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Pensions Expert Article: Fiduciary managers downplay pandemic disruptions

IC Select surveyed 15 fiduciary managers and looked at “every aspect” of their operational capabilities, from the way it executes securities trades on behalf of a scheme to its handling of data, systems integration and approach to managing risk.

A ‘control failure’ was defined as an instance where a statement of operational control report contained an exception or qualification that described a case of a process going wrong, such as temporary IT outages or delays processing a transaction.

IC Select’s report found that 64 per cent of fiduciary managers failed between 2 per cent and 5 per cent of the tests carried out in the SOC report, while 29 per cent failed fewer than 2 per cent, and just 7 per cent failed more than 5 per cent of tests. Additionally, it found that half the qualifications and exceptions arose due to IT access and control issues.

Andy Clarkson, operations specialist at IC Select, told Pensions Expert: “Respective examples in these categories could be failure or delay to removing, restricting or amending the systems access of an employee who has left the firm or changed roles, or failure to evidence completion or sign-off of process steps — such as sending a daily trade log to a client.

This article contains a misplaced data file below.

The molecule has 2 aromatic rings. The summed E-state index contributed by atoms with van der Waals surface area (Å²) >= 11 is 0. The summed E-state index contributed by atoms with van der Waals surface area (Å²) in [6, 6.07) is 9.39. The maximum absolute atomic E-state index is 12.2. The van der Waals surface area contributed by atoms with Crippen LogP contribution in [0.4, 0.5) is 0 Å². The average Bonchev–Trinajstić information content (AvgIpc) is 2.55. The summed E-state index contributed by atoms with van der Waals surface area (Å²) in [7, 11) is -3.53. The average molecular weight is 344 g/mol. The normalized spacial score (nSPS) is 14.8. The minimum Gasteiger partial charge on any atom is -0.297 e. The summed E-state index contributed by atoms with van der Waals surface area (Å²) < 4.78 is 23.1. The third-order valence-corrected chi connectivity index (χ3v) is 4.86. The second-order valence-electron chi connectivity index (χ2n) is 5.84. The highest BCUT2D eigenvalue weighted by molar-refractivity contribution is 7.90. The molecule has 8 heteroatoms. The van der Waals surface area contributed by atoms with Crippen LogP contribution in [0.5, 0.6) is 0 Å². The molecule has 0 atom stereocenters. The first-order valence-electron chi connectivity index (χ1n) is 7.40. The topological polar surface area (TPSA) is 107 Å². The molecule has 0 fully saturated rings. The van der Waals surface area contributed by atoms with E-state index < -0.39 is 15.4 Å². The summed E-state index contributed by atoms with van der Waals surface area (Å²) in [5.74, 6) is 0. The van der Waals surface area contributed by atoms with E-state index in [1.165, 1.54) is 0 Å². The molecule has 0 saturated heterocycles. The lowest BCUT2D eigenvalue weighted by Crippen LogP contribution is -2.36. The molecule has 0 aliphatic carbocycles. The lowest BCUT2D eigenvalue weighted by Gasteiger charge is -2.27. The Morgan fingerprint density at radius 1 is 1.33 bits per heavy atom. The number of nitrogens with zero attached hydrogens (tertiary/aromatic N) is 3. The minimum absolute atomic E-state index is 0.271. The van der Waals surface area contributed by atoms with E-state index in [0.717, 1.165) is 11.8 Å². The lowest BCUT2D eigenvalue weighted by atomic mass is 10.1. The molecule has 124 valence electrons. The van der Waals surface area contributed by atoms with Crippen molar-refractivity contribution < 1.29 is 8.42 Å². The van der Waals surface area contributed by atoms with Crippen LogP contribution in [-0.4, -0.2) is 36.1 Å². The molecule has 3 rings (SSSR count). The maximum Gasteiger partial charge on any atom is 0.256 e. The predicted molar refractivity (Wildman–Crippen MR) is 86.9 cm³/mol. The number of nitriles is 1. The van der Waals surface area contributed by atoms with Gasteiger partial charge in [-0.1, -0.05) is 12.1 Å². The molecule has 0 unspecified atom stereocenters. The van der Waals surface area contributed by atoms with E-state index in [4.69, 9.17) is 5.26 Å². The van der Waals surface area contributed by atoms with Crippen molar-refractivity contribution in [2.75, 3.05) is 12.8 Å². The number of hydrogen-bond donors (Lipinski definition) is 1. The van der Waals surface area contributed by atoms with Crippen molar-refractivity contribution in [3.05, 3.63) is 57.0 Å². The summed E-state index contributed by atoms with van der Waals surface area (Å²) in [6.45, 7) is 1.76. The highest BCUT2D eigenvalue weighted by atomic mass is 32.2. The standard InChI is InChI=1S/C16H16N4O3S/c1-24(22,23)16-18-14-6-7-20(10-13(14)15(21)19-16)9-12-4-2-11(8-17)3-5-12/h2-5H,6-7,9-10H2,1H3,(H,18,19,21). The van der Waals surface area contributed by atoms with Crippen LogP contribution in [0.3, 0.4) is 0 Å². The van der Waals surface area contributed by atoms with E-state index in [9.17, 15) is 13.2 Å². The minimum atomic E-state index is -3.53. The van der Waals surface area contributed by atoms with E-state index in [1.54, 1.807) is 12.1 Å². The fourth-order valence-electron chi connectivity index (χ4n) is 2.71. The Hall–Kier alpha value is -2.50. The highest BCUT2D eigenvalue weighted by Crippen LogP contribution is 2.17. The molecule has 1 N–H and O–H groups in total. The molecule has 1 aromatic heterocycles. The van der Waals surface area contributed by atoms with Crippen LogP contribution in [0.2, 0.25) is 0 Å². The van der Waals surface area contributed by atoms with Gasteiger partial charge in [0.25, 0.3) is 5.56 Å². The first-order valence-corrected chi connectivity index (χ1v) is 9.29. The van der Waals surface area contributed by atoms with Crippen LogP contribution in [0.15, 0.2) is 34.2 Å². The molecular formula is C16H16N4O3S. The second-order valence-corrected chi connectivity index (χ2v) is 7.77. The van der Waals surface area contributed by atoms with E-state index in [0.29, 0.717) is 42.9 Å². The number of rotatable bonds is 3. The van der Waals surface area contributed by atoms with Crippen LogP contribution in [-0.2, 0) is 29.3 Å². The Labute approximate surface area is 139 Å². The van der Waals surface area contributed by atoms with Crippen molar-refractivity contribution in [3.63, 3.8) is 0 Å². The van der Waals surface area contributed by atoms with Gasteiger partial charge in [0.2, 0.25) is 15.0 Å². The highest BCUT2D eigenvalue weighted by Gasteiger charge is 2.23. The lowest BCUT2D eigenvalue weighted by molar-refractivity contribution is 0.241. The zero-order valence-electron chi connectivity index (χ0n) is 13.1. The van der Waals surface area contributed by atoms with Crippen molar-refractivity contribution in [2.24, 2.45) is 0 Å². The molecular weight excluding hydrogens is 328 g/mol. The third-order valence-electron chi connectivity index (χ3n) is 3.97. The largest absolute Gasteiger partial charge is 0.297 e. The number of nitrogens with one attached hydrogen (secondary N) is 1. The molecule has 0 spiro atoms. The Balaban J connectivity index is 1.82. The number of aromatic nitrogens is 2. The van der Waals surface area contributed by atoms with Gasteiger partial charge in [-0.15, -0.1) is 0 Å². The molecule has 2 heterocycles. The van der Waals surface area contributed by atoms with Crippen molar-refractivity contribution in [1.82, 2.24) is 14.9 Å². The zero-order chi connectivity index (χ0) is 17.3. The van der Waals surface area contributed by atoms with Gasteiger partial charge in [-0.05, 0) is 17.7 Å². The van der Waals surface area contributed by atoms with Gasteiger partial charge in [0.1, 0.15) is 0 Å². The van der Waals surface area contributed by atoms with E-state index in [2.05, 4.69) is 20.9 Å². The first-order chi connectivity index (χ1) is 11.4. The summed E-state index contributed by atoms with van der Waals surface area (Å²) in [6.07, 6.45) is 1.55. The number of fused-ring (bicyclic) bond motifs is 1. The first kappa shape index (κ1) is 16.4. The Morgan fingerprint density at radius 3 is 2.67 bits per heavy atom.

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This article was published in Pensions Expert, bBenjamin Mercer | January 25, 2022

More than three-quarters of fiduciary managers endured control failures in 2020, despite “widespread claims” to the contrary, according to a new report from IC Select.

Seventy-seven per cent of these companies saw increased instances of operational controls and processes going wrong at the start of the pandemic, with the total number of failures up by 174 per cent when compared with 2019’s figure.

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25th January 2022